There are actually two kinds of tonghao (as it's called in Mandarin). The one that looks like arugula is called shantonghao (mountain tonghao). You can saute it with garlic. The 'regular' tonghao has rounder leaves. Both types of tonghao are used in hotpots - you just cook them for a short while and they're done. Similarly, they're used in savory tangyuan ...


5

According to Nutrition Data, using spinach as a sample green leafy vegetable, a 30 gram serving of spinach contains only about 1 gram of carbohydrates, and that is dietary fiber. So the simple answer is that there isn't much energy there at all, in the leaf or stem, or to be leached into the cooking liquid.


5

I have the brand of juicer (Champion) mentioned by the OP in comments. It's a rather unusual design that isn't used by most other companies. They are somewhat notorious for producing a lot of foam. I bought it perhaps 15 years ago, but rarely use it for this reason. (It still has other uses other than juicing.) Anyhow, the solution I found to this ...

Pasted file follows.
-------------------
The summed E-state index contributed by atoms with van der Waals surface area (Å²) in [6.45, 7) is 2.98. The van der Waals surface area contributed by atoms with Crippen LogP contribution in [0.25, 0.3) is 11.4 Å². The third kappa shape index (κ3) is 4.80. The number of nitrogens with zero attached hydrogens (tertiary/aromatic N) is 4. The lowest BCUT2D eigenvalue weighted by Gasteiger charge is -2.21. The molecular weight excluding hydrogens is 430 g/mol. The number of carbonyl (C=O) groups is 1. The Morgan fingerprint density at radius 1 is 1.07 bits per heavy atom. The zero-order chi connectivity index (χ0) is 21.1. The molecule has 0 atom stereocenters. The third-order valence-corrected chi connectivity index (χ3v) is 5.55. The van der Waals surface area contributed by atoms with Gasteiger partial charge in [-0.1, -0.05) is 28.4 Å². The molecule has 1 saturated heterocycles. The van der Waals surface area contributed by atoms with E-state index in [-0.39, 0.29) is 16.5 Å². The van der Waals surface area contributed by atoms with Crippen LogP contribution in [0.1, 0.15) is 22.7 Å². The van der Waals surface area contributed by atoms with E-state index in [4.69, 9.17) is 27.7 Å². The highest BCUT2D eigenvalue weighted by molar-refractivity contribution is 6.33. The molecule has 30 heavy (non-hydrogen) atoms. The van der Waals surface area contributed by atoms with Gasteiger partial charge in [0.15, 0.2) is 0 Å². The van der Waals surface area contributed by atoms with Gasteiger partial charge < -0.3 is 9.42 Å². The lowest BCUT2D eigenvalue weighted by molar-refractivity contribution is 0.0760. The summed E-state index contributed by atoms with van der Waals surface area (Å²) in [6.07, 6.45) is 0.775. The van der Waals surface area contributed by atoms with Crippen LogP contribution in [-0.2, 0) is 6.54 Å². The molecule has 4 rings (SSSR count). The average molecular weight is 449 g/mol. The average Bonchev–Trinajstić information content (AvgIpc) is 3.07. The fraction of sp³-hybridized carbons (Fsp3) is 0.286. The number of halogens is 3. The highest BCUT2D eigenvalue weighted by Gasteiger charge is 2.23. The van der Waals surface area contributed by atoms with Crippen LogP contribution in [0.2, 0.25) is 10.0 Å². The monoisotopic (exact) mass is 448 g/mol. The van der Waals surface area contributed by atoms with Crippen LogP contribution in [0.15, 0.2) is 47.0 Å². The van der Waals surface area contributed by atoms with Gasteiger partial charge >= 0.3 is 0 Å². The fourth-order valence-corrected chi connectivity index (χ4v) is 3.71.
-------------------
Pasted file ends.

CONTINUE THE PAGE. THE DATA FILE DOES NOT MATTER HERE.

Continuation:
5

Spinach contains oxalic acid which reacts with cast iron and carbon steel pans turning the spinach black. I'm not sure about your second question, I would suggest trying it and seeing what happens. My hunch would be that as long as you have a good seasoned coating on the pan it should be fine. But that's only supposition.


5

One problem that I've had in the past with making smoothies ahead of time is getting the right consistency because many smoothie recipes rely on ice or frozen fruit to thicken them and thus are not great after several hours in the refrigerator. I found and have been been playing with a make-ahead recipe that includes oatmeal and chia seeds placed dry in the ...


5